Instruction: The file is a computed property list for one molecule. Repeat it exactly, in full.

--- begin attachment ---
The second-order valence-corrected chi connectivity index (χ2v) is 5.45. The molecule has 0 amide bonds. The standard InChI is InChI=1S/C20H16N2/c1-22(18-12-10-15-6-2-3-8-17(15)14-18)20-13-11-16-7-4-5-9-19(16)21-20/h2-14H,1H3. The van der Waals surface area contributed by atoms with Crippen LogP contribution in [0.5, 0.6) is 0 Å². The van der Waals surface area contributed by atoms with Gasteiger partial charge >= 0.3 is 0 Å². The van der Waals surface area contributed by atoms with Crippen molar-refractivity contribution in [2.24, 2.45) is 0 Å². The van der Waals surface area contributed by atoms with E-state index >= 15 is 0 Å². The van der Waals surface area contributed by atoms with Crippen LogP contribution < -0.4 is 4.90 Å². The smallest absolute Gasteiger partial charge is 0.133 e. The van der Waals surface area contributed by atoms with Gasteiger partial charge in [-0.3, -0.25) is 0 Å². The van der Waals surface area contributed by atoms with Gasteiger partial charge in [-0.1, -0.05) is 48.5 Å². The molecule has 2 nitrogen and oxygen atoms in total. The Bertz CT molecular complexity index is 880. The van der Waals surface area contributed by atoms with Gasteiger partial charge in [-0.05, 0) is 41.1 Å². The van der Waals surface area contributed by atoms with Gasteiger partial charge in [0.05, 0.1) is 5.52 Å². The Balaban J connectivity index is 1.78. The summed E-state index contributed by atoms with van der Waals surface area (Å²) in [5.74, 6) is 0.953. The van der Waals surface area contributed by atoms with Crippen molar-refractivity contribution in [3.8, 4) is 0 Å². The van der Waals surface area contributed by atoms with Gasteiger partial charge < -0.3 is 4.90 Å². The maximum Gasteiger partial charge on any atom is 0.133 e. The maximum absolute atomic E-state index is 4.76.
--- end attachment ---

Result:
The second-order valence-corrected chi connectivity index (χ2v) is 5.45. The molecule has 0 amide bonds. The standard InChI is InChI=1S/C20H16N2/c1-22(18-12-10-15-6-2-3-8-17(15)14-18)20-13-11-16-7-4-5-9-19(16)21-20/h2-14H,1H3. The van der Waals surface area contributed by atoms with Crippen LogP contribution in [0.5, 0.6) is 0 Å². The van der Waals surface area contributed by atoms with Gasteiger partial charge >= 0.3 is 0 Å². The van der Waals surface area contributed by atoms with Crippen molar-refractivity contribution in [2.24, 2.45) is 0 Å². The van der Waals surface area contributed by atoms with E-state index >= 15 is 0 Å². The van der Waals surface area contributed by atoms with Crippen LogP contribution < -0.4 is 4.90 Å². The smallest absolute Gasteiger partial charge is 0.133 e. The van der Waals surface area contributed by atoms with Gasteiger partial charge in [-0.3, -0.25) is 0 Å². The van der Waals surface area contributed by atoms with Gasteiger partial charge in [-0.1, -0.05) is 48.5 Å². The molecule has 2 nitrogen and oxygen atoms in total. The Bertz CT molecular complexity index is 880. The van der Waals surface area contributed by atoms with Gasteiger partial charge in [-0.05, 0) is 41.1 Å². The van der Waals surface area contributed by atoms with Gasteiger partial charge in [0.05, 0.1) is 5.52 Å². The Balaban J connectivity index is 1.78. The summed E-state index contributed by atoms with van der Waals surface area (Å²) in [5.74, 6) is 0.953. The van der Waals surface area contributed by atoms with Crippen molar-refractivity contribution in [3.8, 4) is 0 Å². The van der Waals surface area contributed by atoms with Gasteiger partial charge < -0.3 is 4.90 Å². The maximum Gasteiger partial charge on any atom is 0.133 e. The maximum absolute atomic E-state index is 4.76.